A South Carolina program that lets counties and local governments use inmate labor in exchange for food, board and medical care rarely gets attention unless it is abused. In the past six months, two sheriffs have pleaded guilty to misdemeanors for using prisoners to do work at their homes.
But for small places like Chester County, it provides a hard-to-replace labor pool.
Chester County Supervisor Carlisle Roddey figures he would have to hire about 20 full-time employees to do the jobs currently done by the 28 prisoners. At $30,000 a year, plus about $15,000 in benefits and other costs, that would blow a nearly $1 million hole in the $14 million budget for his county of about 33,000 people.
“I couldn’t afford to run this place without them,” Roddey said.
Chester County is just one of 32 local governments across South Carolina that use inmate labor.
Most tend to be rural, smaller counties. The governments sign a detailed contract with the state for the prisoners and agree to yearly training for any employees who will supervise inmates, said Blake Taylor, who oversees what the state Corrections Department calls the Designated Facilities Program.
If counties abuse the system they can be kicked out. Cherokee County no longer uses state inmates: An investigation four years ago found widespread abuses in that program, including allowing an inmate to go to Chuck E. Cheese’s for his daughter’s birthday party and run an eBay business from his cell that left him $20,000 in the bank.
Lawmakers created the program in the 1970s to clean up a mess left behind in the old chain gang days, when local officials could easily play favorites or abuse inmates, according to Taylor.
Currently, about 350 inmates who would be in minimum security facilities anyway, are loaned out to local governments, according to the Corrections Department.
“When it is done properly, it is a win-win for everybody. The local government gets the benefit of the extra service and the prisoner is able to do something useful and constructive and pass the time he has to serve in a way that is beneficial,” Taylor said.
In Chester County, inmates in blue pants and gray sweatshirts with “Inmate” across the back are a frequent sight. They cook and clean in the local jail, fix roofs, put up fences and mow the grass at dozens of county properties. They do repairs and maintenance on more than 100 county ambulances, police cars and other vehicles and clean every county building.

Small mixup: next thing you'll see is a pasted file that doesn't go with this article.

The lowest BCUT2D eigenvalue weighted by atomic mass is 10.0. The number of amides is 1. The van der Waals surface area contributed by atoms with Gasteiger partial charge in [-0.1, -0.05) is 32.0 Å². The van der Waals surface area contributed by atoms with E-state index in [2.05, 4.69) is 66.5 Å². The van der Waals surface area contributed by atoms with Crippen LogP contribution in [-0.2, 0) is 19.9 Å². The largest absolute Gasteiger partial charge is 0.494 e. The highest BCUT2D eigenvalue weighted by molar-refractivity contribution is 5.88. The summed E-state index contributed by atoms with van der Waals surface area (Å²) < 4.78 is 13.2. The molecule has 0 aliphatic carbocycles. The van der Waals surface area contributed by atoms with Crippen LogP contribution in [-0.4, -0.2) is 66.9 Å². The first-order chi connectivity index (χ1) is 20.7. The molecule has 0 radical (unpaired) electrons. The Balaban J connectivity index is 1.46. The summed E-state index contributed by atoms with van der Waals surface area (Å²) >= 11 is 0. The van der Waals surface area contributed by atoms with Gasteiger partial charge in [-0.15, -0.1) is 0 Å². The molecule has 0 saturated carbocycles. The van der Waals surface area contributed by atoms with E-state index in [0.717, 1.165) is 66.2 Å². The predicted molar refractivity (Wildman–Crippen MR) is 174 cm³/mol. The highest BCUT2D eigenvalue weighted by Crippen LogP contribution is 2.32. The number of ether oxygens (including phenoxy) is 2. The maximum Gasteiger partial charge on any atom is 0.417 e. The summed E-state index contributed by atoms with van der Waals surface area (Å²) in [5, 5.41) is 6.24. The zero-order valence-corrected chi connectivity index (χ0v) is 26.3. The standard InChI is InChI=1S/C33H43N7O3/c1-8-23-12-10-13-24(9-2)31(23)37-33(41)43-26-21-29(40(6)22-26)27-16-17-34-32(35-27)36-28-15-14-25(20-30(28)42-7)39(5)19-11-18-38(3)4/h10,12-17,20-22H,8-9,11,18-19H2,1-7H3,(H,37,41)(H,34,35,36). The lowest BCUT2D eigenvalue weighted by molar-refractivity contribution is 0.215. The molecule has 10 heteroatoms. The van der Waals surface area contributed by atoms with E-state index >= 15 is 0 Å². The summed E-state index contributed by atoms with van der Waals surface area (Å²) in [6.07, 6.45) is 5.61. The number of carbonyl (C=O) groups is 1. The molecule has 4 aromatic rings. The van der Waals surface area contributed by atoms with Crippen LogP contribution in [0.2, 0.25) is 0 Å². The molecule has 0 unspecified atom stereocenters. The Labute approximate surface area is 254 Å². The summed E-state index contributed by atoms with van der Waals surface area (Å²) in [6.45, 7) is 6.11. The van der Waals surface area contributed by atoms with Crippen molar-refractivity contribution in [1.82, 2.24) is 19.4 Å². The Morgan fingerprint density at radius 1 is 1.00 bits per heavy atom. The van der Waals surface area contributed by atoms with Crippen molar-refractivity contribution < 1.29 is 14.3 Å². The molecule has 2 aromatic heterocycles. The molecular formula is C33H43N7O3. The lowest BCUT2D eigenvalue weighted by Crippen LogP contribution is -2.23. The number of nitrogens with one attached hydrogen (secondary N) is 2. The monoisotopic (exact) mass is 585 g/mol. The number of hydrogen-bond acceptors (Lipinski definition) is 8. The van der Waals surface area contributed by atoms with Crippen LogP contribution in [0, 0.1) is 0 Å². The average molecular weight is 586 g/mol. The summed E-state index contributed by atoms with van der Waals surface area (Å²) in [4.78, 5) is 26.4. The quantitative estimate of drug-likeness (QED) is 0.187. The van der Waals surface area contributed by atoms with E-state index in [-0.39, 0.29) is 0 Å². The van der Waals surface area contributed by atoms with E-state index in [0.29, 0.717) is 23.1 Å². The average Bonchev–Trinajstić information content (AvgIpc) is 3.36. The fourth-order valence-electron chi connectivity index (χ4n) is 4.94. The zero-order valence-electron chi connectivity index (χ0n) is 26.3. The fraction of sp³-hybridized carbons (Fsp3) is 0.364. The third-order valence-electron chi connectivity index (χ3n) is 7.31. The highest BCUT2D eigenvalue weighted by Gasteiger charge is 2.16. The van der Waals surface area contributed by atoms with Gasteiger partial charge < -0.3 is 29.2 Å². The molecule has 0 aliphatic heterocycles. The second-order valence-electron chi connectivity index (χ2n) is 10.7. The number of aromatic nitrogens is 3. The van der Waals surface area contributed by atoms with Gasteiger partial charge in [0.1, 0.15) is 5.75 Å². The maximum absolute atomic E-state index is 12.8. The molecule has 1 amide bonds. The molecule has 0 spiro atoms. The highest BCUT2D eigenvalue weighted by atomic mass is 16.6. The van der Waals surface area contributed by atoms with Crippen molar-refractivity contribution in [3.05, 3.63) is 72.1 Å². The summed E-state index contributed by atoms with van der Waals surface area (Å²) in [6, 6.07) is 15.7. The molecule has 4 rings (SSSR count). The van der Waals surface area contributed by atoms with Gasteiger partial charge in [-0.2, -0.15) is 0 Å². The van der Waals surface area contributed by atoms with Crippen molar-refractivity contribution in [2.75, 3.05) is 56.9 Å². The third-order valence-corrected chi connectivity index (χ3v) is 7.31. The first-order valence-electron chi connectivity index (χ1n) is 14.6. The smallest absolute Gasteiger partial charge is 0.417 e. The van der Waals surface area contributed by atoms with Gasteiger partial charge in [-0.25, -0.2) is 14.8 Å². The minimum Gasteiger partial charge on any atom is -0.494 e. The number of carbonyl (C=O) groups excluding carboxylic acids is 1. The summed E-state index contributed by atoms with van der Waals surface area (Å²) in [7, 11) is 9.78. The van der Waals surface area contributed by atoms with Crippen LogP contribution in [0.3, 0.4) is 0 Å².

An inmate even built a raised platform and solid oak railings for the county council chambers. The county’s only expense was $2,700 for supplies for work Roddey figures would have cost at least $40,000 otherwise, all done by a contractor serving time on drug charges.
“I couldn’t afford to hire people off the street for this,” Roddey said. “All I have to do for these people is give them three hots and a cot.”
Inmates also have more flexible schedules. Union County has 15 state inmates, including one who is invaluable for his mechanical and electrical skill. County Supervisor Tommy Sinclair keeps him at the county’s baseball facility in the spring and summer, where he solves problems that creep up with the lights.
“That facility brings in a lot of revenue, and they play games all the time – sometimes up until 11 p.m.,” Sinclair said.
Chester County Maintenance Director Robert Hall said he feels good helping someone down on his luck. But he also watches out for any prisoners trying to take advantage of him. Supervisors can buy inmates lunch or a snack, but they have to buy for the entire crew. Cigarettes and alcohol are forbidden.
Supervisors who use inmates are well aware of what can happen if they ask a prisoner to do personal work.
A former Saluda County sheriff got busted for having an inmate build a party shed and ornate gate on his land, and an Abbeville County sheriff quit because an inmate fixed his car and mowed his lawn.
But Roddey said a lot of good comes out of the program.
Chester County had an inmate who went to prison in his teens. He did odd jobs for years before latching on to air conditioning and heating work. Released in his early 30s, he has remained out of trouble for years, working for a heating and air company.
It is a story that has been told to Brian, who recently was up to his elbows in grease under the hood of an ambulance. The 34-year-old inmate serving time for assault and battery is an ace mechanic in the Chester County motor pool. Corrections Department policy won’t let him be identified with his full name.
“I am very happy to be here and to be working,” he said. “It beats sitting in a cell all day with nothing to do.”